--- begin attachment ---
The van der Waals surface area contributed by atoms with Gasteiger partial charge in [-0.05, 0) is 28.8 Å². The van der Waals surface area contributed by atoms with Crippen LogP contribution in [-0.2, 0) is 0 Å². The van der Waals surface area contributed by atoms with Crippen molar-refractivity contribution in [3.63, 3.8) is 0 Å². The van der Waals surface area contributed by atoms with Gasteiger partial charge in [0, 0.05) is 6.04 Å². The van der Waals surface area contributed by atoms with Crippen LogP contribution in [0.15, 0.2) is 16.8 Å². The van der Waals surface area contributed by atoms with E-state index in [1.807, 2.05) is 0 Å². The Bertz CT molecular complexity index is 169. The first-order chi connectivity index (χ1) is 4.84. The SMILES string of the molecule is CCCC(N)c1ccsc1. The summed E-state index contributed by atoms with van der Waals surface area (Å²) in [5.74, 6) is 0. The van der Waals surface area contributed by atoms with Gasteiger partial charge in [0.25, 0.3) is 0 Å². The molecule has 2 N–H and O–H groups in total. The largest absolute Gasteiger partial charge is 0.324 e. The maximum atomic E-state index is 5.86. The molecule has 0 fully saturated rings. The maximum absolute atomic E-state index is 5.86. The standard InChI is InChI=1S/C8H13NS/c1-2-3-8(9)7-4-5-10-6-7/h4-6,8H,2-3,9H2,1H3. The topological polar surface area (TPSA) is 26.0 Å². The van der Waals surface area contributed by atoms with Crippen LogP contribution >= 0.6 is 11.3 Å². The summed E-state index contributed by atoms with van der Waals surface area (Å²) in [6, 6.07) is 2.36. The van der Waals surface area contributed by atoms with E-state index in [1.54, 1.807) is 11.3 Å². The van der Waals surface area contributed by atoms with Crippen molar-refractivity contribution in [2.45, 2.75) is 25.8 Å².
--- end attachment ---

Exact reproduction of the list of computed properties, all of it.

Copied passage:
The van der Waals surface area contributed by atoms with Gasteiger partial charge in [-0.05, 0) is 28.8 Å². The van der Waals surface area contributed by atoms with Crippen LogP contribution in [-0.2, 0) is 0 Å². The van der Waals surface area contributed by atoms with Crippen molar-refractivity contribution in [3.63, 3.8) is 0 Å². The van der Waals surface area contributed by atoms with Gasteiger partial charge in [0, 0.05) is 6.04 Å². The van der Waals surface area contributed by atoms with Crippen LogP contribution in [0.15, 0.2) is 16.8 Å². The van der Waals surface area contributed by atoms with E-state index in [1.807, 2.05) is 0 Å². The Bertz CT molecular complexity index is 169. The first-order chi connectivity index (χ1) is 4.84. The SMILES string of the molecule is CCCC(N)c1ccsc1. The summed E-state index contributed by atoms with van der Waals surface area (Å²) in [5.74, 6) is 0. The van der Waals surface area contributed by atoms with Gasteiger partial charge in [0.25, 0.3) is 0 Å². The molecule has 2 N–H and O–H groups in total. The largest absolute Gasteiger partial charge is 0.324 e. The maximum atomic E-state index is 5.86. The molecule has 0 fully saturated rings. The maximum absolute atomic E-state index is 5.86. The standard InChI is InChI=1S/C8H13NS/c1-2-3-8(9)7-4-5-10-6-7/h4-6,8H,2-3,9H2,1H3. The topological polar surface area (TPSA) is 26.0 Å². The van der Waals surface area contributed by atoms with Crippen LogP contribution >= 0.6 is 11.3 Å². The summed E-state index contributed by atoms with van der Waals surface area (Å²) in [6, 6.07) is 2.36. The van der Waals surface area contributed by atoms with E-state index in [1.54, 1.807) is 11.3 Å². The van der Waals surface area contributed by atoms with Crippen molar-refractivity contribution in [2.45, 2.75) is 25.8 Å².